Linked by Thom Holwerda on Sat 23rd Aug 2008 15:37 UTC
Editorial Earlier this week, we ran a story on GoboLinux, and the distribution's effort to replace the Filesystem Hierarchy Standard with a more pleasant, human-readable, and logical design. A lot of people liked the idea of modernising/replacing the FHS, but just as many people were against doing so. Valid arguments were presented both ways, but in this article, I would like to focus on a common sentiment that came forward in that discussion: normal users shouldn't see the FHS, and advanced users are smart enough to figure out how the FHS works.
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RE: Comment by Luminair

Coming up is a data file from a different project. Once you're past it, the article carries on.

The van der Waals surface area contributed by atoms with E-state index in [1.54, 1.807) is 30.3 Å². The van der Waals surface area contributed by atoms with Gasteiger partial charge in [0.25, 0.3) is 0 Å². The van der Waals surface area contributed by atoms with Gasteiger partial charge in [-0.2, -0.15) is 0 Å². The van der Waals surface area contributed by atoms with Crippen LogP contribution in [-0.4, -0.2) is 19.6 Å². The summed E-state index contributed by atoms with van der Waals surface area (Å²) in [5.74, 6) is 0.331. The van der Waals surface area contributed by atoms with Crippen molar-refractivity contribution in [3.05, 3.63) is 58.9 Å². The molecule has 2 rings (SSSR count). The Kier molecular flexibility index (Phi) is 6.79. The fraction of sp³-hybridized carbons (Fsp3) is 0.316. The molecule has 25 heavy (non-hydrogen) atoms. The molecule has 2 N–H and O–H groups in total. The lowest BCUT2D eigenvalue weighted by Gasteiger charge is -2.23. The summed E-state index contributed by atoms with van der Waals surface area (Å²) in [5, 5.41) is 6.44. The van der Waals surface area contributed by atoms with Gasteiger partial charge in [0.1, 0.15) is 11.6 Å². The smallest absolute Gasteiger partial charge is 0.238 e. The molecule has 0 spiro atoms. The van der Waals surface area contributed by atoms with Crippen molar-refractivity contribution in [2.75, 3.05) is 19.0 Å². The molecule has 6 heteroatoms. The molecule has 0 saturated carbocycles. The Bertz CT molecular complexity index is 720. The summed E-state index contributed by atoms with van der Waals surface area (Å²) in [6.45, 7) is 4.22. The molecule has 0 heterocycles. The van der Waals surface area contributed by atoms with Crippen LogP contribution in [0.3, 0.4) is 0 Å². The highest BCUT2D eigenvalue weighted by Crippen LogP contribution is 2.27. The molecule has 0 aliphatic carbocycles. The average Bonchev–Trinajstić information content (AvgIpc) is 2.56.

by dagw on Sun 24th Aug 2008 22:53 UTC in reply to "Comment by Luminair"
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If a car engine could be so simple that anyone could fix it, would you build it that way? I would. I don't want to need a car mechanic to fix my engine.

Car engines used to be basically so simple that anyone with reasonable mechanical aptitude could fix most problems. Then people started making demands like more horse power, lower weight, lower emissions, better fuel efficiency etc. So to accommodate all this engines needed to be more complicated.

So yea, car engines could be a lot simpler, but most people didn't want that, they wanted features.

Same with software, sure it could be more simple and stable and with less bugs, but at the expense of features. Most people aren't willing to make that trade off.

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